Drawing experience is very similar between the two, as both support the same pressure, tilt & other aspects. But since the Cintiq Pro 16’s screen is laminated, which mean the two of the screen components, LCD panel and the glass are made into one piece. Unlike the Cinitq 16.
Since Cintiq Pro 16 has a laminated display, you are likely going to experience less parallax while using it (though you will still experience it either, way, particularly around the edge of the screen).
Drawing pens tend to have their pen tip (also called nib), to be worn down from constant use. Particularly if the screen surface is textured. While that means you need to buy some nibs on their own, Cintiqs tend to come with spare nibs for you to keep drawing for some time.
In that aspect, Cintiq Pro 16 comes with 10 spare nibs( 6 normal nibs, as well as 4 felt nibs). While Cintiq 16 only comes with 3 normal nibs.
If you’re curious about the pen nibs, and how much they last, you can refer to my post below about them:-
Despite the fact it’s the more expensive & high-end models, Cintiq Pro 16 lacked it in some of the more nice areas. Partly because it’s the model that came first, but it’s the superior Cintiq when it comes to the drawing related aspects like screen colors & resolution. That doesn’t make the cheaper Cintiq 16 a bad drawing device at all, as it’s equipped to help you create excellent artworks, especially if you know its limitations (like when it comes to colors).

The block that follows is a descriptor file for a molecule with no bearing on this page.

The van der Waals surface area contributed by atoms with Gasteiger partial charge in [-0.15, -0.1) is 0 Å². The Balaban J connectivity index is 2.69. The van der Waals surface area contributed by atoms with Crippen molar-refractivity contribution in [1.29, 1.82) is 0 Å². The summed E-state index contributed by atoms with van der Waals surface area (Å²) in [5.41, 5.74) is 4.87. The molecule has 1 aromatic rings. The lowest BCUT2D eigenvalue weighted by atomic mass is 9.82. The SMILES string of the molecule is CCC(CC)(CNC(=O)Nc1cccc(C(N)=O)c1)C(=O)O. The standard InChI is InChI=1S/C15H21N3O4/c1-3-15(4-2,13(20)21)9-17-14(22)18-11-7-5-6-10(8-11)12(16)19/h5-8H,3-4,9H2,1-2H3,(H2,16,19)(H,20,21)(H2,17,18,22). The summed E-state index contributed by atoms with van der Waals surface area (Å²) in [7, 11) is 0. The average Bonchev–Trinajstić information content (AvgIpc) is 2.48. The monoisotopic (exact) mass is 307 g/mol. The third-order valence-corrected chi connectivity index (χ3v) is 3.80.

I hope you found this comparison useful, and see you again with another post. ^^
- My Drawing And Digital Art Books
- Getting started with Wacom graphics tablet and Digital Painting With Photoshop: Learn Digital Art & Paintings On Good Fundamentals
- How much Wacom nibs lasts? And how to make your graphics tablet nibs last longer
- Wacom Cintiq Pro review – Including The 13-inch And 16-Inch versions specifications
- Best Affordable Pen displays and Cintiq Alternatives to buy in 2018 – Including Huion, Ugee, XP-Pen, Monoprice & other brands